It’s the closest election in modern B.C. history, but only a couple of ridings will see a recount.
Elections BC has rejected all three requests from the NDP, and one of two made by the Liberals.
Courtenay-Comox will see a recount, where just nine votes decided a winner, along with Vancouver-False Creek.
READ MORE: BC NDP request recount in three ridings
While the recount request for Vancouver-False Creek made by candidate Morgane Oger was rejected, a request made by Phillip James Ryan has been accepted due to advance voting inaccuracies.
The qualification for acceptance, according to Elections BC, is if the difference between the top candidates was 100 votes or fewer, or if votes were not correctly accepted or ballots were not correctly rejected, or a ballot account does not accurately record the number of votes for a candidate.
But in all this talk about recounts, UBC economics professor Kevin Milligan says what you should really keep an eye on are absentee ballots in all close ridings.
“In about three out of four cases, we’re [going to] end up in the same place: 43 Liberals, 41 NDP, three Green. But in one out of four cases, the result might switch because one of those close ridings will flip when those absentee ballots are open.”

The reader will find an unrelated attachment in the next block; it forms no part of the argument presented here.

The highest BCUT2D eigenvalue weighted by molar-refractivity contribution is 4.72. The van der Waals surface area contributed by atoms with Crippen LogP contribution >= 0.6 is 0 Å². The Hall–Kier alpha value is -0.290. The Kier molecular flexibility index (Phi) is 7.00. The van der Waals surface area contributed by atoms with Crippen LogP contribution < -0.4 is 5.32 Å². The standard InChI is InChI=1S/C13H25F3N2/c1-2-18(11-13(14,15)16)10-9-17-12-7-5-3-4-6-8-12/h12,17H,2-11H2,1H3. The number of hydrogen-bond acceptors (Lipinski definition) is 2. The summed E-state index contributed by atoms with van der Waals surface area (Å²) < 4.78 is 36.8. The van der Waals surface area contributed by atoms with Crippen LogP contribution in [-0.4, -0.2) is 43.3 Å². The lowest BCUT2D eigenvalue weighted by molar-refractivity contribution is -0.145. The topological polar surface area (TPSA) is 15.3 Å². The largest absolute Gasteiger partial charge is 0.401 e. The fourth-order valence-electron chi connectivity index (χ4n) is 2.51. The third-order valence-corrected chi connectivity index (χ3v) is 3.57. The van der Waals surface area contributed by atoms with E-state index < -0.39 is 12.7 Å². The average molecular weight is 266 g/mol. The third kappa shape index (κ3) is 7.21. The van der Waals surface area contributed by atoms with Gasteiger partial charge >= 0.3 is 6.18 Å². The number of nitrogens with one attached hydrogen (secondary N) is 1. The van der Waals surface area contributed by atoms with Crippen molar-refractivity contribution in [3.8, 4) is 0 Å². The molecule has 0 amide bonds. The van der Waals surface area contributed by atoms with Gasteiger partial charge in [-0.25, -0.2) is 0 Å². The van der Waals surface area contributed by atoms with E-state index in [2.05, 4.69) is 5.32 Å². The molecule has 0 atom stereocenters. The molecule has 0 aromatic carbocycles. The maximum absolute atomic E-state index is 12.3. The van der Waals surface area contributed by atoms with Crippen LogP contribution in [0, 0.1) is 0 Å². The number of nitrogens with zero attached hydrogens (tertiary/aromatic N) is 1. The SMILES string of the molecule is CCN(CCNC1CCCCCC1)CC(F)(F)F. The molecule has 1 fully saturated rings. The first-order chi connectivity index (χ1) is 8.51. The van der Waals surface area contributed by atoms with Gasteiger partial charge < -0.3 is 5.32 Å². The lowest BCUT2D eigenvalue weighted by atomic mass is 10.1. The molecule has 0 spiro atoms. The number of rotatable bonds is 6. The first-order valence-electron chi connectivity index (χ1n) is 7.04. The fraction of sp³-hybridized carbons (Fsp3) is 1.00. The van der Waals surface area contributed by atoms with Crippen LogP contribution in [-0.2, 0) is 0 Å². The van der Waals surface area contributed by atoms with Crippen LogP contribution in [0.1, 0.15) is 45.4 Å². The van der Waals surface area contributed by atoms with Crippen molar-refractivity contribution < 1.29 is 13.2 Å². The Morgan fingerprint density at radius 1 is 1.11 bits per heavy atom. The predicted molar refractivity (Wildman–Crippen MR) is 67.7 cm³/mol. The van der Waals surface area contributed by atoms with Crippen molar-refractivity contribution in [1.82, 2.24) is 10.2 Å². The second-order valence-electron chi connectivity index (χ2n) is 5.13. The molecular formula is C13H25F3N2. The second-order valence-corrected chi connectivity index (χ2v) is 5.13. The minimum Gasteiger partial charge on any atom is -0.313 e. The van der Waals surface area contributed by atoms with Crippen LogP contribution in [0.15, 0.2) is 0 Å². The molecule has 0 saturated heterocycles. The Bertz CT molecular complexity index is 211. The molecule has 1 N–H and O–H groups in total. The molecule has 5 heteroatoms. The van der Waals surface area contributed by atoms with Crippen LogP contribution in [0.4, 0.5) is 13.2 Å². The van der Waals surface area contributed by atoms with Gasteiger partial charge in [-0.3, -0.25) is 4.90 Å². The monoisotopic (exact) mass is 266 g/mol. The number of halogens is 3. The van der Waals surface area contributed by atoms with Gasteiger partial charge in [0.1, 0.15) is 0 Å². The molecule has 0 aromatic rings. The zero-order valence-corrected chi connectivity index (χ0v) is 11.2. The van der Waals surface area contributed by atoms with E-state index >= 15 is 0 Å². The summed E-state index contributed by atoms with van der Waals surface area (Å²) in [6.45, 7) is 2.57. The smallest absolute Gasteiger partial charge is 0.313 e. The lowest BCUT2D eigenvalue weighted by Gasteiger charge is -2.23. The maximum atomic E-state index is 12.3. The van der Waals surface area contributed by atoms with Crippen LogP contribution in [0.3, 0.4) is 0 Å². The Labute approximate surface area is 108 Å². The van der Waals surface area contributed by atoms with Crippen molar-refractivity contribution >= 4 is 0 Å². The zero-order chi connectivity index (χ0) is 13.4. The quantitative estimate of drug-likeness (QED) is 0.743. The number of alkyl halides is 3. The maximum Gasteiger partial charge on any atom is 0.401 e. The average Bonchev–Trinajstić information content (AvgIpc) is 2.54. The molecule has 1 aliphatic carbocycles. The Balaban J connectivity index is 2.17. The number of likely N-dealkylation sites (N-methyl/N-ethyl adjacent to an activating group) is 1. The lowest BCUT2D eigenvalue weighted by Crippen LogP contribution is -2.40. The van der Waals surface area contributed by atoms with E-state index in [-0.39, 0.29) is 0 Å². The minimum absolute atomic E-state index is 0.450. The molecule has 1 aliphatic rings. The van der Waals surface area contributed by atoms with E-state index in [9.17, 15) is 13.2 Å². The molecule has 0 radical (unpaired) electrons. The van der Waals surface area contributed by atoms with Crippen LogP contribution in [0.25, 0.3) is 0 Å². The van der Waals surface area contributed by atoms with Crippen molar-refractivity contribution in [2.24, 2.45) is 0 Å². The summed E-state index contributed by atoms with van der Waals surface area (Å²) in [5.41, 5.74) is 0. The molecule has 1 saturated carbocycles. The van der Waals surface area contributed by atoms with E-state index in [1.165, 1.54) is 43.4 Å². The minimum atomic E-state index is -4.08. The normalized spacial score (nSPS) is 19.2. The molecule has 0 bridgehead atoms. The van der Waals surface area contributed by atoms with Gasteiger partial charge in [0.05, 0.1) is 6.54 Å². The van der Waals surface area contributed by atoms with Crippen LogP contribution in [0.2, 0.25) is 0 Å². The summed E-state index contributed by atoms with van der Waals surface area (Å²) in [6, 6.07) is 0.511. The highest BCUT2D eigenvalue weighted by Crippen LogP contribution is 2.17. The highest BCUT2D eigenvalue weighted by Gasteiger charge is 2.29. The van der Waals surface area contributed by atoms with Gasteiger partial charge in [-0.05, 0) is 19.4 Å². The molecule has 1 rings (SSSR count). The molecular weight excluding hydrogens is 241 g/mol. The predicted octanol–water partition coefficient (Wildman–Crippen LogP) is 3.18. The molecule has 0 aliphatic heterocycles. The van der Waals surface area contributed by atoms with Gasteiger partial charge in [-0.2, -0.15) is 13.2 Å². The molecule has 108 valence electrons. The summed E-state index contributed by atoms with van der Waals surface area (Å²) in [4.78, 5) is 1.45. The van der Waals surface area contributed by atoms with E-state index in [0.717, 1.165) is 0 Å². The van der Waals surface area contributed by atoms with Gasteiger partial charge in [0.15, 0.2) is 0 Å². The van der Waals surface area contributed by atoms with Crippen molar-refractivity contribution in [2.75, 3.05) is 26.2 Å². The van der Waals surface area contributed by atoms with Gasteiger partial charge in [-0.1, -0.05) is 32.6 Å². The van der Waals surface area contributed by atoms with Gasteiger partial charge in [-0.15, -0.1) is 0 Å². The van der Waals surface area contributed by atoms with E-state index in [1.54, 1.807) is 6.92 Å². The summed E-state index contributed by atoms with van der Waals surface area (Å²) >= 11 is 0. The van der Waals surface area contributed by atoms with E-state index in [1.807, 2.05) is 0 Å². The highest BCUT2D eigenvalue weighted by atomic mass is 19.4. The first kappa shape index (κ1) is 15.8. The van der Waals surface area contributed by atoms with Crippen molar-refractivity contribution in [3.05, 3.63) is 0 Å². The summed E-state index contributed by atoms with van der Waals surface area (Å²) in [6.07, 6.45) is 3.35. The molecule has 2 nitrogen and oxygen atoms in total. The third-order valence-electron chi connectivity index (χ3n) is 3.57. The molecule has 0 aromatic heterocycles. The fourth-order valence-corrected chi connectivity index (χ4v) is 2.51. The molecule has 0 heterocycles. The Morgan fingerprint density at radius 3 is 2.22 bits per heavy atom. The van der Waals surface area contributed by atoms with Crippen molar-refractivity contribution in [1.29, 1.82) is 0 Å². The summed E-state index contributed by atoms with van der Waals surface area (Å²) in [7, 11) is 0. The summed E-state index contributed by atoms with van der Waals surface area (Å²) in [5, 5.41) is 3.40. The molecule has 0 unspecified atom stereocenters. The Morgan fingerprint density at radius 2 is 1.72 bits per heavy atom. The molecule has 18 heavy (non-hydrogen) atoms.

There are 176,000 absentee ballots to be counted, and Milligan says those votes might have more potential to change the election outcome than recounts do.
“These recounts can sometimes move things around by a dozen votes here and there. Absentee ballots are about 10 per cent of the total ballots that are cast, so all of these close ones should still be thought of as up in the air.”
Province columnist Mike Smyth says he’s not surprised by the ridings that were rejected for a recount because they were decided by more than 100 votes.
He says Courtenay-Comox is no shock due to the riding’s narrow numbers, which could swing back from NDP to Liberal when recounted.
LISTEN: Full interview with Province columnist Mike Smyth
“That would give Christy Clark… a bare majority which changes everything. If it remains a minority government then that’s when we could start seeing some wheeling and dealing here to see who’s gonna be Premier.”
Smyth says even if B.C. had a majority government as a result of a flipped riding, it wouldn’t be stable and the outcome is totally unpredictable.
“Anything could happen. You could have an MLA cross the floor and join another party, you could have somebody resign in some kind of scandal, someone could miss a vote, we haven’t seen anything like this in B.C. for 60 years, so people get ready. This is going to be a pretty wild situation.”
Both Smyth and Milligan were speaking on CKNW Weekend with Sterling Faux.
Applications for a recount can still be made six days after the final count on May 24.
An application for a recount can be made if the difference between the top two candidates is within 1/500th of the total number of votes cast in that particular riding, and the request is required if the difference is that slim.